Extra unemployment benefits will end in June, Reynolds orders

An Iowa woman who contracted COVID-19 while working in a treatment facility where residents ignored face-mask requirements is not entitled to state unemployment benefits, an Iowa judge has ruled. (Photo by Getty Images)

Unemployed Iowans will lose their extra $300 per week benefit and other federal pandemic unemployment assistance in June, Gov. Kim Reynolds announced Tuesday.

“Federal pandemic-related unemployment benefit programs initially provided displaced Iowans with crucial assistance when the pandemic began,” Reynolds said in a press release. “But now that our businesses and schools have reopened, these payments are discouraging people from returning to work.”

After June 12, the following pandemic unemployment programs will no longer be available to Iowans:

The announcement comes amid a national debate over low employment in the United States. The Bureau of Labor Statistics on Friday released the April jobs report, which found 266,000 jobs added, far fewer than the 916,000 jobs added in March. The federal unemployment rate was 6.1%. Iowa’s unemployment rate was 3.7% in March.

The U.S. Chamber of Commerce, the country’s largest business lobbying group, blamed the additional $300 a week payment for “dampening what should be a stronger jobs market.” Reynolds joins several Republican governors who have chosen to discontinue the additional unemployment benefits in the hopes of increasing employment rates. Leaders of Alabama, Mississippi, Montana, South Carolina and Arkansas said they will discontinue the benefits sometime this summer. 

Without state intervention, the federal programs are scheduled to end in September

President Joe Biden on Monday objected to claims that increased unemployment benefits were keeping workers out of the labor market. He pointed toward existing law that requires unemployed individuals to accept job offers or lose their unemployment payments.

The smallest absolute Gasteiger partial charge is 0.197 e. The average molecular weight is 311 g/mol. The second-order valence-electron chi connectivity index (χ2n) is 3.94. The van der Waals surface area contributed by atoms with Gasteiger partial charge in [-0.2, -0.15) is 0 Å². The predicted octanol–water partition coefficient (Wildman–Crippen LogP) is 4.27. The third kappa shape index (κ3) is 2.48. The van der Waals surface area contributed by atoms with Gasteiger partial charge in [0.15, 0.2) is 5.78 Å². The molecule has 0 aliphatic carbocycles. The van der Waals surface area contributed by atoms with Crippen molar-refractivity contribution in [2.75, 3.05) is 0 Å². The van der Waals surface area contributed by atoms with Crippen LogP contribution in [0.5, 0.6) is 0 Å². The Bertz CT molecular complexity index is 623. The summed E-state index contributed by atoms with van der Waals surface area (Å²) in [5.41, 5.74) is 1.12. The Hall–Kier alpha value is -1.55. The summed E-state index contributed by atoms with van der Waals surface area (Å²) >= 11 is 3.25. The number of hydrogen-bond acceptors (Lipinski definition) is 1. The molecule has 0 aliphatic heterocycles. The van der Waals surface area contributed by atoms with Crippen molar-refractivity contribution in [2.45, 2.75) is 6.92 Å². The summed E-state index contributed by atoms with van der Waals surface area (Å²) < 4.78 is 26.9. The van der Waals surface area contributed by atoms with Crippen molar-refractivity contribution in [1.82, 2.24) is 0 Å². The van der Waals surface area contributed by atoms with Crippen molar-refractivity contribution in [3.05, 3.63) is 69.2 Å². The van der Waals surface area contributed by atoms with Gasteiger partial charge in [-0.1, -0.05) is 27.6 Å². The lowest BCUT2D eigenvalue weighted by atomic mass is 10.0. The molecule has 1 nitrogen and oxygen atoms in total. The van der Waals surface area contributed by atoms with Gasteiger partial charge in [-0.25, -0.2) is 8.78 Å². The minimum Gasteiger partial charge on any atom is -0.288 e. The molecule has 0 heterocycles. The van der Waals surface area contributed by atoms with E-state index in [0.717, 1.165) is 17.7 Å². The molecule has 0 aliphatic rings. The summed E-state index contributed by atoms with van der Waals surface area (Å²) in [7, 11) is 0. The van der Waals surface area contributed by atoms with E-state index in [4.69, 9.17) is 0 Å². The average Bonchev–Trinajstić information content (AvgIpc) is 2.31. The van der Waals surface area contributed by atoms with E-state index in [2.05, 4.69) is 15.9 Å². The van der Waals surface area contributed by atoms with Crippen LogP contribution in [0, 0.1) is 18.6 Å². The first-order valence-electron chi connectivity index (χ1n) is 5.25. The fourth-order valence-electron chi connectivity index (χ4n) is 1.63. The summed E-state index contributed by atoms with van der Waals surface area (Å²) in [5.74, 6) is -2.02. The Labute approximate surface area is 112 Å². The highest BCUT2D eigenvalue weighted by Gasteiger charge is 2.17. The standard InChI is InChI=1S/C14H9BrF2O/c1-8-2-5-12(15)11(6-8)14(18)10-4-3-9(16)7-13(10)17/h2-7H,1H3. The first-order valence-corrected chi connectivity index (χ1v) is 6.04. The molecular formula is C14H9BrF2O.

“If you’re receiving unemployment benefits and you’re offered a suitable job, you can’t refuse that job and just keep getting unemployment benefits,” Biden said.

In Iowa, people must make at least two job inquiries per week while receiving unemployment insurance benefits.

Biden press secretary Jen Psaki noted that other factors, such as child care, schools reopening and vaccination rates, could contribute to lower job-finding rates.

“There is also the need to pay a livable, working wage,” Psaki said.

Iowa Democratic leaders objected to Reynolds’ decision to end the federal pandemic unemployment benefits. 

“It makes no sense for Governor Reynolds to pull the rug out from under unemployed Iowans while we are in the grip of a worldwide pandemic,” Senate Minority Leader Zach Wahls, D-Coralville, said in a press release. “… The federal relief is helping Iowans stay housed, clothed, and fed.”

Rep. Todd Prichard, House minority leader, echoed the sentiment, writing that the decision to stop federal assistance could slow the state’s economic recovery.

U.S. Rep. Ashley Hinson, a Republican representing the state’s 1st District, disagreed. She wrote that businesses were struggling to find workers.

“This is because the government is paying people to stay home instead of work — this is a huge issue and barrier to long-term economic growth,” Hinson said.